Security systems, which have long been the most prominent form of automated home security, have gotten an upgrade in recent years as well. These systems can now send push notifications to Android and iOS smartphones, and they can report live monitoring data to phones on an ongoing basis. When security cameras are involved with home monitoring, those feeds can be viewed on smartphones and tablets by visiting either a security website or downloading an app that connects to each feed.
Inevitable: The Transition to Modern Home Automation Is Coming Soon
Existing home monitoring and automation services usually use 2G networks, which hasn't been a problem in the past but will certainly be one in the future. Those networks are scheduled to be shut down by 2020, with AT&T making it known that its own 2G/EDGE network will bite the dust by 2017 at the latest. Verizon, home of the second-largest 2G network in the country, aims to do the same by 2020. That will render existing systems obsolete.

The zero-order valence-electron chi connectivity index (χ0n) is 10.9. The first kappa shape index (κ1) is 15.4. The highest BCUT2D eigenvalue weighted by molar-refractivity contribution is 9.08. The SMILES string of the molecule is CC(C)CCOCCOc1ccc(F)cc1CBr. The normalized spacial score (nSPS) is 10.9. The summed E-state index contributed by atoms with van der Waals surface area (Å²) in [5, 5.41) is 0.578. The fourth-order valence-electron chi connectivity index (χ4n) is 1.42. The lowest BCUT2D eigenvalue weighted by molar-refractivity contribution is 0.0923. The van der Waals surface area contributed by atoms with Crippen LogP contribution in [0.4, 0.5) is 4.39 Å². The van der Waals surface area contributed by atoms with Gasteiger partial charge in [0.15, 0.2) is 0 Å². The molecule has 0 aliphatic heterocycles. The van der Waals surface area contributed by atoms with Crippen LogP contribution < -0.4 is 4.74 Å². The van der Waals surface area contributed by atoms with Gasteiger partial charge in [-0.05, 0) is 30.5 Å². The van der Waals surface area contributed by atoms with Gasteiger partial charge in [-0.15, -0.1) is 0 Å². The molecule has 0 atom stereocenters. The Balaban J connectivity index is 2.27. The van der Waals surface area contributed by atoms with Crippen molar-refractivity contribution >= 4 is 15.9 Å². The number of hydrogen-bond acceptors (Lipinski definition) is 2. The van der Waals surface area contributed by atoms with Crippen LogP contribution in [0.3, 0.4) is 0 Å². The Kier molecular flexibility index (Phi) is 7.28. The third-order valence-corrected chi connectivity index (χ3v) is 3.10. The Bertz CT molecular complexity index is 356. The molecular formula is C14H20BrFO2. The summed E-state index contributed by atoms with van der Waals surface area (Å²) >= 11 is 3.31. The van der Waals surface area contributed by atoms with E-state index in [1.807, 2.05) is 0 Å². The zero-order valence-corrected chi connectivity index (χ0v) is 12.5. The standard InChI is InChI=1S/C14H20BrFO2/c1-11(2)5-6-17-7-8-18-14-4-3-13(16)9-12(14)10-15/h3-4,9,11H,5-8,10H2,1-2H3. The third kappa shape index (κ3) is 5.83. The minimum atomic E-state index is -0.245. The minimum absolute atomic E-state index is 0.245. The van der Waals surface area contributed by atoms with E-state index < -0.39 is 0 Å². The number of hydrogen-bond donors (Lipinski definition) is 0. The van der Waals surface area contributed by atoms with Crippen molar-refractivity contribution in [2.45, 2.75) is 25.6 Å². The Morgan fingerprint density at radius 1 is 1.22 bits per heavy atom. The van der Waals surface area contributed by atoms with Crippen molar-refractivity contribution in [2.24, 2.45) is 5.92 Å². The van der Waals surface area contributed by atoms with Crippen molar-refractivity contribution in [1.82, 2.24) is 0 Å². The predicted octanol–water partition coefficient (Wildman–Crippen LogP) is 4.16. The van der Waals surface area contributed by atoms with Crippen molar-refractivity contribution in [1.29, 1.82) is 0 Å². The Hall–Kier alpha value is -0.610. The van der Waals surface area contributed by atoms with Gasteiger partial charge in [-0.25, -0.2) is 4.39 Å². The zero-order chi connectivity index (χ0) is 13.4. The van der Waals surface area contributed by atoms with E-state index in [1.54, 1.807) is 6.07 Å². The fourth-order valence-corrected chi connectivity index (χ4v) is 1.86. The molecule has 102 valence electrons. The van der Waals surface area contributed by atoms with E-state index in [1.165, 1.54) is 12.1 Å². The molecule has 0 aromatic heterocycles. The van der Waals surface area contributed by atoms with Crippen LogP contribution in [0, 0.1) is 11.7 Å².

As consumers look to upgrade their dated home monitoring and automation systems, they'll increasingly transition to "smarter" home automation options that work with their existing home broadband provider or mobile services company. Because these automation systems integrate into existing smartphones or apps or into existing cable boxes and broadband modem hardware, they take mere moments to install and will stand the test of time. Modern systems can use home broadband to dull the effects of a cellular network shutdown, making them more of a long-term product than last-generation 2G services.
Predictions of Growth: An Exploding Marketplace of Devices and Ideas
Last year, slightly more than one million American homeowners opted to either upgrade their existing home monitoring service to an app-based home automation alternative or embraced home automation for the first time ever. That seems like a pretty big number, but it's just the beginning of the story.
Home automation is expected to grow by 300% between now and 2014, and it's expected to double in adoption year-over-year every year until 2020. By the end of the decade, the market for home automation is predicted to be the next frontier of major competition between wireless companies, broadband providers, and app creators.